Avoid the Glitz and Give Thanks

Posted on Nov 23, 2022 by Mark Muehl

Barna’s book, Faith for Exiles, has been a driver for The Lutheran Schools Partnership’s as we look at the present and the future with our schools. As I reviewed the main points of the book, I was reminded of the number one way in which 19-29 year old Christians surveyed had strengthened their faith and had demonstrated what the writers call, “resilient discipleship”- they experienced Jesus.

To be sure, experiencing Jesus is best described in the recurring activity of God throughout the Bible, that is, His ongoing reaching out to us and sharing His gifts. Throughout the Bible we experience vivid examples of God seeking out the sinner, even while the folks in the stories were not seeking Him. In fact, many were hiding from Him and in bold defiance of God and His Will. Already in Eden, God searched out the first sinners, sinners who were hiding from Him. The narratives are many where fallen man is rescued by our compassionate God. For some of those stories, we see repentant life in the saved, followed by a life of thanks and discipleship. The great missionary Paul may be the greatest example of this repentant life as he went from being an enemy of the new Christian world to becoming a resilient disciple by God’s grace - withstanding shipwrecks, imprisonment and even threats to life.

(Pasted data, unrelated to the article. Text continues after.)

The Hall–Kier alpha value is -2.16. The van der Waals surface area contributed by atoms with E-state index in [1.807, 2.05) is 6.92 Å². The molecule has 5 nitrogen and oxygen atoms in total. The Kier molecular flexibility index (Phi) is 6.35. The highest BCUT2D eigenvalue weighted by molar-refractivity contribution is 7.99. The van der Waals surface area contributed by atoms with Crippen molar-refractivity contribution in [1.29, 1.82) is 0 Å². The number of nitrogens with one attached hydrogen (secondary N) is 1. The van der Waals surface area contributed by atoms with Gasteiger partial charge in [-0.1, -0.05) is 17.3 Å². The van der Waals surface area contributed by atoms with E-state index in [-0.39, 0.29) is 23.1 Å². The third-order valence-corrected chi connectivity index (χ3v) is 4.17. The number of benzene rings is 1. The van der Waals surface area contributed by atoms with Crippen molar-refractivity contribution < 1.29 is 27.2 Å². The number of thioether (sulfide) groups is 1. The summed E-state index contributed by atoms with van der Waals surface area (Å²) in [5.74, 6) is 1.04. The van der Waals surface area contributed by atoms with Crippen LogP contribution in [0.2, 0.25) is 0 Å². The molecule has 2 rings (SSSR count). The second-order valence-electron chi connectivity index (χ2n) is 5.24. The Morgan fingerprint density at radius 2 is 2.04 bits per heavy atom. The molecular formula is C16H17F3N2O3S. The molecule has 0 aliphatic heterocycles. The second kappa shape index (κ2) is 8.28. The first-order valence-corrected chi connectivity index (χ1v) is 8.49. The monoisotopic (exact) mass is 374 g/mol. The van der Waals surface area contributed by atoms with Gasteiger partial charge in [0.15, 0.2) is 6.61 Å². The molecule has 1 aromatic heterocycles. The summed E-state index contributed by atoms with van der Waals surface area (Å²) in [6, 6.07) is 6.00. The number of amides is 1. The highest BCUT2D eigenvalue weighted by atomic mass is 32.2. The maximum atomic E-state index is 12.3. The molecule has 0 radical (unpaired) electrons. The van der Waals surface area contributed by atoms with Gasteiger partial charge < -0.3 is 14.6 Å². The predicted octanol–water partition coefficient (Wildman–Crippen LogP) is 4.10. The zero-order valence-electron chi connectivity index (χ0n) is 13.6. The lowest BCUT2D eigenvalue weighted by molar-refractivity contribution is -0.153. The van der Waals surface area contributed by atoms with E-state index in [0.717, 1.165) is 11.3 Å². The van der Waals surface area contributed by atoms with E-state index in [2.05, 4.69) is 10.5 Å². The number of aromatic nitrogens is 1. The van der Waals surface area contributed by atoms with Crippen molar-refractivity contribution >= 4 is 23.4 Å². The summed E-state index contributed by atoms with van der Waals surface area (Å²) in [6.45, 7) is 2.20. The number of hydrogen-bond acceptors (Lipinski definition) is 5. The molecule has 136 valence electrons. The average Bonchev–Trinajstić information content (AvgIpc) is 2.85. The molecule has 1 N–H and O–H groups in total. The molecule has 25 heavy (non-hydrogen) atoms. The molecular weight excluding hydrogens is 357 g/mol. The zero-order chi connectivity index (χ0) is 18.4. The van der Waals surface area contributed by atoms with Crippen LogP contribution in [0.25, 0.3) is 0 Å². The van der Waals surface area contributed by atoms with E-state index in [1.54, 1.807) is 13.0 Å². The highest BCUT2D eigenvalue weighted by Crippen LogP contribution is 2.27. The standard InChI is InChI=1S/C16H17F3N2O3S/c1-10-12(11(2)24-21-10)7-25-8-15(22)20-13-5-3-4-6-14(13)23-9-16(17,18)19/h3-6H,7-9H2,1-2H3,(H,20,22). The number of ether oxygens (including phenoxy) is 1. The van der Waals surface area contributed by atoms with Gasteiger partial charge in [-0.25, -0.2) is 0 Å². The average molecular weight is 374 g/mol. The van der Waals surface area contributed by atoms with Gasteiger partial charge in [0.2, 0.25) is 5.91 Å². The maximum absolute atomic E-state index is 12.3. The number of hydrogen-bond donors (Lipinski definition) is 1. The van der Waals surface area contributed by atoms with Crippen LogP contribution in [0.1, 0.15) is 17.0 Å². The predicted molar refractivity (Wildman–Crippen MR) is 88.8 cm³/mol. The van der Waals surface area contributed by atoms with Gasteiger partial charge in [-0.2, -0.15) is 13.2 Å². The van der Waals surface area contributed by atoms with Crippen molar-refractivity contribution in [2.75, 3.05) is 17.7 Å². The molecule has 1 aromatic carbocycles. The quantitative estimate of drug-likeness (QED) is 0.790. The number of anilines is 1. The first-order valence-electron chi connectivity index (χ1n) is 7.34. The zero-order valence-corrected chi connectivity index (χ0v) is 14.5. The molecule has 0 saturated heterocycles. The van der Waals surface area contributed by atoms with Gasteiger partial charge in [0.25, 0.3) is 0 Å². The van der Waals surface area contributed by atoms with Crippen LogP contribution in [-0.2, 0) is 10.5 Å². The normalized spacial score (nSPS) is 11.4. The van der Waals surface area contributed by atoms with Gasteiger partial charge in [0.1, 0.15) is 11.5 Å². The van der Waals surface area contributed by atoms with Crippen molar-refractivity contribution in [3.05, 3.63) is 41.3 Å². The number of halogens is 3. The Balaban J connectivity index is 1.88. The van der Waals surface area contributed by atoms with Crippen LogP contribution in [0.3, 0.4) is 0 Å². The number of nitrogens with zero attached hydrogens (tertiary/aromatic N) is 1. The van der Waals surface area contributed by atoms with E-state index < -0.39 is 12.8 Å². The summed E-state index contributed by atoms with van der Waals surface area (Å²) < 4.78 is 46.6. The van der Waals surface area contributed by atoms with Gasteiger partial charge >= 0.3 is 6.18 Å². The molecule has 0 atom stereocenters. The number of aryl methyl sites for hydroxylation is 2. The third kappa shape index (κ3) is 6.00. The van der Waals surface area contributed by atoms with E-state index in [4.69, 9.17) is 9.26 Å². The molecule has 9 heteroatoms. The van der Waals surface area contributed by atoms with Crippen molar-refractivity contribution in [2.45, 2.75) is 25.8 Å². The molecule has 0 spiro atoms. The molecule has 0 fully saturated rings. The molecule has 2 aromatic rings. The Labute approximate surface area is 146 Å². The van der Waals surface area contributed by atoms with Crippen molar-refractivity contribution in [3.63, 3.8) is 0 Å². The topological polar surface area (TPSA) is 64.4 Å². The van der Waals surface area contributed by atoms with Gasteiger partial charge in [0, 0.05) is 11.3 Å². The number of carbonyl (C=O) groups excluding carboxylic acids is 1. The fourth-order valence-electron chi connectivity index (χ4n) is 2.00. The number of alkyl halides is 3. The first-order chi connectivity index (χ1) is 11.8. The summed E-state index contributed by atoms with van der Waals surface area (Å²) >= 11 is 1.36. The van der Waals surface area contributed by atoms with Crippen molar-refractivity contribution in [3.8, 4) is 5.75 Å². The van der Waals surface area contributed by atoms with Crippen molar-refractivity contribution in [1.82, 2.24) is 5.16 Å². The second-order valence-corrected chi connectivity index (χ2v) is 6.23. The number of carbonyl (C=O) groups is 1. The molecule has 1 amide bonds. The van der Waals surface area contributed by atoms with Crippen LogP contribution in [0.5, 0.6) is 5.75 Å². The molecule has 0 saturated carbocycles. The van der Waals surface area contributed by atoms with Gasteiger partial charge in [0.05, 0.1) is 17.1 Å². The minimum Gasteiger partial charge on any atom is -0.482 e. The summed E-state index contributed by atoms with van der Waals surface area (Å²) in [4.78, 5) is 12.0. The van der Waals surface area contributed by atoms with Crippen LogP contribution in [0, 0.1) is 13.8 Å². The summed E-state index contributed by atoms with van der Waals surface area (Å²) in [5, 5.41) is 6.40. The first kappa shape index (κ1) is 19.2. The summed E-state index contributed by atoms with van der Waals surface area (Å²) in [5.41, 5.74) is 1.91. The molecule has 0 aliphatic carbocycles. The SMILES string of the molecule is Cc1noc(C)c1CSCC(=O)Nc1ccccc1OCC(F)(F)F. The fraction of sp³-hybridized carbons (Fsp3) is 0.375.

In Faith for Exiles, Daniel is shared as an example of a disciple who is exiled in an antagonistic country but stayed firm in faith, demonstrating to the enemies of faith around him of a life that was starkly different to the self-serving world of Babylon. Daniel was told to follow the king’s evil decrees; Daniel obeyed God and demonstrated this allegiance through prayer to God, through words motivated by faith and sharing God’s wise counsel ...even to the evil king himself.

Daniel is a great example for us today. Daniel’s foreign world was filled with glitz and glamor. The country was rich and powerful. The way of life had plenty of pleasurable experiences. However the glitz was not God-pleasing as it hid from the eyes the One who is “the Giver of every Good and Perfect gift.”

The bright and shiny glitz of this world is not unlike the bright city lights’ ability to hide a star struck sky. The hundreds of stars that are shining are hidden by the lights of the city. You need to leave the city to enjoy the multitude of stars in the sky.

Thanksgiving is a great time to step away from the glitz of the world and reflect and give thanks for all the glorious things that we are given. As Thanksgiving celebrations occur, give thanks with your church family at worship Wednesday evening or Thursday morning. When gathering for the Thanksgiving feast, take a moment for everyone to chime in on people and things each person is thankful for. When the day is done, be sure to thank God for another day of life and for the grace He has shown.

Happy Thanksgiving to each of you from all of us at TLSP.